In its appeal Shell went even further and argued that the exclusionary rule should be abandoned altogether although it recognized that this was not an option available to the Court of Appeal, being bound by previous precedent. Nevertheless Shell argued that in the name of “justice” a further exception from the exclusionary rule should be made in these circumstances.

This emphasis on justice became known as the “merits argument” and placed emphasis on the special relationship between the trustee and a beneficiary. It was submitted that this relationship should undermine the force of the floodgates argument relied upon to justify the restriction on allowing recovery for pure economic loss.

Steel J’s decision was successfully appealed to the Court of Appeal in 2010; the Court’s reasoning in the case will be set out and evaluated below.

Analysis of the Court of Appeal’s Decision

In relation to the first argument advanced by Shell, the Court of Appeal was swayed by Counsel’s submissions and held that Shell was the “real” owner of the damaged property. In coming to this decision the Court of Appeal applied what was described by Nicholas Macklam [9] as a “functional analysis”. The reasoning being that the damaged property was held by UKOP and WLPS as bare trustees but all of the property rights arising under this title were being exercised by Shell for example, using the pipes and storage facilities to supply fuel.

It is clear why the Court reached this decision as Shell was in reality acting as the owner of the property. However the way in which the Court framed its decision on this point has distorted the traditional rules of equity and sparked much academic criticism. Macklam states that the judgment was flawed in that it lacked a “conceptual” analysis of the rights of a beneficiary under a trust [10] .

In support of this point Macklam draws attention to the essence of a beneficiary’s rights which is a right against the trustee in relation to how the trustee exercises the rights vested in them as trustee. If this principle still stands then regardless of the circumstances UKOP and WLPS always held legal title to the damaged property and Shell never actually owned anything at all. If Shell did not own the property then T cannot be said to have breached any common law duty against Shell and the situation should not attract the protection of the equitable principles on which Shell sought to rely. The example given by Macklam is that of a third party trespassing on land of which the title is held on trust; in this situation it is clearly the trustee who is able to bring a claim, not the beneficiary.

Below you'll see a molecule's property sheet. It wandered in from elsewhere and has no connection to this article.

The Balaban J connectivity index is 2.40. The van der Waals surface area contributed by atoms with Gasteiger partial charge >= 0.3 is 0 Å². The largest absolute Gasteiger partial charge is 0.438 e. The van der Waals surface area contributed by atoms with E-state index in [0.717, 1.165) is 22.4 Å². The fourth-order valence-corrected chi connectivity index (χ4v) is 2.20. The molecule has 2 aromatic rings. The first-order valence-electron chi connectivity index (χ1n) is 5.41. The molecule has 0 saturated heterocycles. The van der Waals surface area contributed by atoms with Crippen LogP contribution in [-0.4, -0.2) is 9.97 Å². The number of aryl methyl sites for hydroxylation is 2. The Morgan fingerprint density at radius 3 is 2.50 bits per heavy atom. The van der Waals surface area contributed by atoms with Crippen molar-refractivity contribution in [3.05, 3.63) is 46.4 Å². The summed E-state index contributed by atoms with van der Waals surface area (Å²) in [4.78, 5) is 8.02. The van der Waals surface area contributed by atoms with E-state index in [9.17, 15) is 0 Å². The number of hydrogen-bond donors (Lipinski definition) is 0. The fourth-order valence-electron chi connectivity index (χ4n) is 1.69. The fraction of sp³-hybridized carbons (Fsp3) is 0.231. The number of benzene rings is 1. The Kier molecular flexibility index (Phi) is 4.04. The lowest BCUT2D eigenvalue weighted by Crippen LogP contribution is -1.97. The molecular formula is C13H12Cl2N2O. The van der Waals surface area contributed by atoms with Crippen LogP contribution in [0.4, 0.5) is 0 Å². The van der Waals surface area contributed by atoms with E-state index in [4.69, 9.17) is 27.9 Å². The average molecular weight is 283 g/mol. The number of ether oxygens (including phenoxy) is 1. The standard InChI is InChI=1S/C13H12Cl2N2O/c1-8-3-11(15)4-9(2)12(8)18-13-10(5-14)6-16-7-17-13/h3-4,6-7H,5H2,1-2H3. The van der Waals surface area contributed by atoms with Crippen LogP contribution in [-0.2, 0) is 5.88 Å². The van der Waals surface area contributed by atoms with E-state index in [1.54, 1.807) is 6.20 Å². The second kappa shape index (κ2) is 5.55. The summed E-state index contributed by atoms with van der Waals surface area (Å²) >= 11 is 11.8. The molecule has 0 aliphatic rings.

In response to Macklam’s argument it can be said that the Court did acknowledge this point in that it held that Shell could recover its provable loss subject to the proviso that the legal owner be joined. By doing this the Court was then able to reconcile the conflict referred to above. However, Rushworth and Scott [11] suggest that this proviso was necessary to insulate Total from the risk of double liability rather than any concern that the legal owner’s claim would be different from that of the beneficiary’s.

The Court’s reasoning begs the question whether the Court was influenced by Shell’s motivations in creating the problematic relationship of trustee and beneficiary over the damaged property. It seems more than probable that the relationship arose out of statutory obligations imposed on Shell under the Law of Property Act 1925 [12] .

The Act provides that “where land is expressed to be conveyed…the conveyance shall operate as if the land had been expressed to be conveyed to the grantees, or, if there are more than four grantees, to the four first named in the conveyance, as joint tenants”. This meant that Shell was restricted from having legal title over the property at all as there were more than four co-owners involved in the deal. Whilst not explicitly referred to in the judgment it appears likely that the Court would have had more sympathy with Shell in light of this statutory restriction.